One of the benefits of having a dog (and not having to go to the office every day) is that you are forced to become a pedestrian. I spent too much of my life outside of the house in the confines of a car—because of the need to commute, or get the shopping in quickly and so on.
Walking and being exposed to the elements makes you much more aware of the natural world. Because you’re not insulated from cold and rain, and because your attention is free to wander, rather than watch the road, you see things at more visceral level than before.
I’ve mentioned before that there is a particular spot on my regular walks with the dog that has a special attraction to me. I can’t really explain why those particular trees from that particular position is something that I look forward to seeing whenever I go that way, but the fact is that I always take time to slow down and just watch those silver birch framing the willow.
And, of course, over the course of the last six months or so, I’ve watched (and photographed) the trees wake from their winter dormancy to full spring exuberance.
Here, then, are some pictures of the seasonal change in one particular stand of trees.
I recently did a publicity shoot for Skipton Building Society’s Grassroots Giving community funding programme. The group involved was the Friends of Denzell Gardens and Devisdale, who are concerned with the maintenance of the grounds of Denzell House in Atrincham and of the nearby Devisdale.
Continue reading “Denzell gardens”
Like (I would imagine) the majority of photographers these days, I mostly work with digital cameras — a couple of Nikon DSLRs and a Panasonic compact. They are highly technically advanced, offering accurate auto focussing and exposure, and there is the attendant convenience of working with a digital RAW file: so many things — white balance, exposure, tonality — can be adjusted in software that one can lose sight of the technicalities when actually taking the picture. On balance, this a good thing, especially when the pressure’s on: at a wedding, a sports event or when time is short. Continue reading “I love my ‘Blad”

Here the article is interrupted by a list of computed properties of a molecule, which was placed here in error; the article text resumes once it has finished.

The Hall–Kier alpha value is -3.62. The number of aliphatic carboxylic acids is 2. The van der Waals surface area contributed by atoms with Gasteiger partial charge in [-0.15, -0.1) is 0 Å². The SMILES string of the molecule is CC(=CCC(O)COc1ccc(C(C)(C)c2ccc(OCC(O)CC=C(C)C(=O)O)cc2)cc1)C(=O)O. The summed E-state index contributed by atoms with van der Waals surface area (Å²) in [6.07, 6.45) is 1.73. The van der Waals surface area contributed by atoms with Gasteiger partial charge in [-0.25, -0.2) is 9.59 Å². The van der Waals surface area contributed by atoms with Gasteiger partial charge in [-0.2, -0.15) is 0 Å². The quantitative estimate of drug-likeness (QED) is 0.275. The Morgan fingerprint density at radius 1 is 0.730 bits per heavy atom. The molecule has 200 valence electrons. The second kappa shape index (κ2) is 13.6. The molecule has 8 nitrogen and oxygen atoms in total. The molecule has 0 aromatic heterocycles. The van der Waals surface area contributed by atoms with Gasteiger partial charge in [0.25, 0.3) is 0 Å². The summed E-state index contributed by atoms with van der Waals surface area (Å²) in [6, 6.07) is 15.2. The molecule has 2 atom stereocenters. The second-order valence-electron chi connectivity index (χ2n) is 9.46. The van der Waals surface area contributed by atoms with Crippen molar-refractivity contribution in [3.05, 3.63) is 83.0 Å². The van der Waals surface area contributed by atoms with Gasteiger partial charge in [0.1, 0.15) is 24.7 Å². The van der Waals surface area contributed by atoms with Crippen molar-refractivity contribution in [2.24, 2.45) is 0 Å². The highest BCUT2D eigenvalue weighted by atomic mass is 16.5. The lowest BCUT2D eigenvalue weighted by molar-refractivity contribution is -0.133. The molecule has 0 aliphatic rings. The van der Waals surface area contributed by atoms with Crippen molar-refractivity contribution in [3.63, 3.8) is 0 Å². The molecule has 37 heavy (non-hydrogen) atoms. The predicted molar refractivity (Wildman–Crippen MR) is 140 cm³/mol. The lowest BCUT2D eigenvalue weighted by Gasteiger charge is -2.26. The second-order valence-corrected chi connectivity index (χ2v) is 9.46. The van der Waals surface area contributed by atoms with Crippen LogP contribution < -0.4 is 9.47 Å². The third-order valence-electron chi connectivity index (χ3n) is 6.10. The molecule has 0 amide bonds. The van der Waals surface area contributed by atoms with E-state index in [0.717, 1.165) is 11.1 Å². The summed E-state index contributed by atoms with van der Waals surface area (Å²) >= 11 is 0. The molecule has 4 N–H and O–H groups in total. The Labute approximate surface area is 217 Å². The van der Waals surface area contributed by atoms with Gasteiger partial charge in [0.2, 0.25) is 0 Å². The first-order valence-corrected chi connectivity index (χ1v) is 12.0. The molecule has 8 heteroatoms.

It was a pleasant day, so my wife and I decided to go for a walk in Delamere forest.
I have slightly ambivalent feelings about places like this. On the one hand, they provide a much-needed protected nature area in the midst of so much that is altered by humans but, on the other hand, they are areas that have been altered by humans. Continue reading “Down among the trees”
Not – I hasten to point out – the refraction-through-a-raindrop kind. No, these are rainbows that have autumn as their root cause.
As the amount of daylight decreases and the atmospheric temperature drops, one class of trees protects itself from excessive water loss by shedding its leaves. Prior to shedding, though, the leaves undergo an amazing transformation – one that everyone knows and that everyone looks forward to as a sort of reward for putting up with the loss of summer (assuming there was a summer to lose).
Continue reading “Autumn rainbows”